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    Keeping It Fresh

    In the dog-eat-dog world of convenience retailing, operators have long seen the need for keeping things fresh. As competition intensifies from within and outside the channel, more and more convenience store companies are picking things up a notch, creating new and innovative concepts to keep their customers coming back and attracting new business.

    In the dog-eat-dog world of convenience retailing, operators have long seen the need for keeping things fresh. As competition intensifies from within and outside the channel, more and more convenience store companies are picking things up a notch, creating new and innovative concepts to keep their customers coming back and attracting new business.

    Looking at this year's list of Top 100 convenience store companies, we see that trend of innovative marketing over and over. (For the full Top 100 report, turn to Page 25.) Many of the largest chains are undertaking large-scale projects to enhance their brands and positions in the marketplace, as well as creating memorable and unique shopping experiences. One of the biggest stories of the past year was the launch of Sheetz Inc.'s new "convenience restaurant," which has yielded impressive results — as well as challenges — for the company. Among other companies ramping up their chains are:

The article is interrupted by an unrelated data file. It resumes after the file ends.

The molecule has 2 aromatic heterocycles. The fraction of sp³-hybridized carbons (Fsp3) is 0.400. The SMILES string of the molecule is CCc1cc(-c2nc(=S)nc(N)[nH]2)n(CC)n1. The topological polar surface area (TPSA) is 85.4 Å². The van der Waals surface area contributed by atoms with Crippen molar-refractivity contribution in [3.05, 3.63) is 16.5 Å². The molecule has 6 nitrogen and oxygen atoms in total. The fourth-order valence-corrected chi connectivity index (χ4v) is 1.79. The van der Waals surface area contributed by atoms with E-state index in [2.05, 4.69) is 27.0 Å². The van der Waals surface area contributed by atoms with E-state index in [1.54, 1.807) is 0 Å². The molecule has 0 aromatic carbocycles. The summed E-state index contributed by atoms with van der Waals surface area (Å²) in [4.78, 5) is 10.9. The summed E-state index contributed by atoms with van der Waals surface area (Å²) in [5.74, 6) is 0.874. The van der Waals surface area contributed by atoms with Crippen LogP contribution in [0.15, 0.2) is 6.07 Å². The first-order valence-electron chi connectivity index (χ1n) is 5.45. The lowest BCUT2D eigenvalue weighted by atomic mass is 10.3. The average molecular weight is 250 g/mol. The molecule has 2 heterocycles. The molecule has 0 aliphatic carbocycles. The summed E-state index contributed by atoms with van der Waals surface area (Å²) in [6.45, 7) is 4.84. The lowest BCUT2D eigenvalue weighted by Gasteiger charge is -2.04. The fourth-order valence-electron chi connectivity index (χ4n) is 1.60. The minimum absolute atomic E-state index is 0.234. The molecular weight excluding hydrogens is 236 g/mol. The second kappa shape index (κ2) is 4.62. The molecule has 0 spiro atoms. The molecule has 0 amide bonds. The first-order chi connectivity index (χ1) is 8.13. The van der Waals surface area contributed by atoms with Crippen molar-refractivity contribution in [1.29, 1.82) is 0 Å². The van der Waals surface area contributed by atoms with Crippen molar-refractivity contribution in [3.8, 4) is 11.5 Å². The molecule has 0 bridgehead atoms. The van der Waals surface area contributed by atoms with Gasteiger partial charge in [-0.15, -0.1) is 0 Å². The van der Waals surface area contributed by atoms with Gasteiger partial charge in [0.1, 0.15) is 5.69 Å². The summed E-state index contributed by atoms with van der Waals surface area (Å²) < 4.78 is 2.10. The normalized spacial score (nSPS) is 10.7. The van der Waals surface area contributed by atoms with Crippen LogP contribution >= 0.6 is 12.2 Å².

• White Hen Pantry Inc., which recently opened its newly remodeled store in Chicago, steps from the Magnificent Mile (pictured at left). The new store's design, dubbed White Hen's "Store of the Future," will be the model for all subsequent White Hen locations.

    New design and function elements include a fountain drink station with 16 different fountain drinks and four flavor shots, to allow customers to mix and match their drinks as they wish. Also included is a new barista station for espresso, café latte and cappuccino drinks and an aisle of organic and natural foods.

    "We are excited to see some of the loyal White Hen customers back and new customers visiting our store on a daily basis. We can tell they missed the convenience of having their White Hen," said Brandon Barnholt, CEO of the 279-store chain.

    • Quebec's Alimentation Couche-Tard, which is continuing to rebrand its network of 2,772 stores in the United States to the well-known Circle K brand, leveraging the identity and longevity of that name in markets where it has been firmly established, as well as introducing it to new markets such as Pennsylvania. According to Michel Bernard, vice president of operations for Couche-Tard's Midwest division, the company recently "determined that Circle K will be our national brand everywhere in the country." For example, Bernard said the company will revamp its Pittsburgh-area Dairy Mart stores to emphasize a greater selection of food offerings.

    • Delek US Holdings Inc., operators of 339 MAPCO Express and East Coast stores, is rolling out its new prototype in Nashville in November. "You can build a new, bright convenience store but there might not necessarily be anything new to the delivery," said CFO Ed Morgan. "Our new stores will have a different feel. Yes, we're still very much in the convenience store business, but we will add a degree of separation from our competitors." Morgan did not want to spoil the effect of the surprise, and would not elaborate on how Delek US will create the new feeling in the stores but added, "Our new developments will encourage customers to think of our stores as a destination."

    And that, of course, is what it's all about, no matter what the size of the business. From single stores to small chains to industry giants, the success of the operation rests on creating a powerful brand and keeping it fresh.

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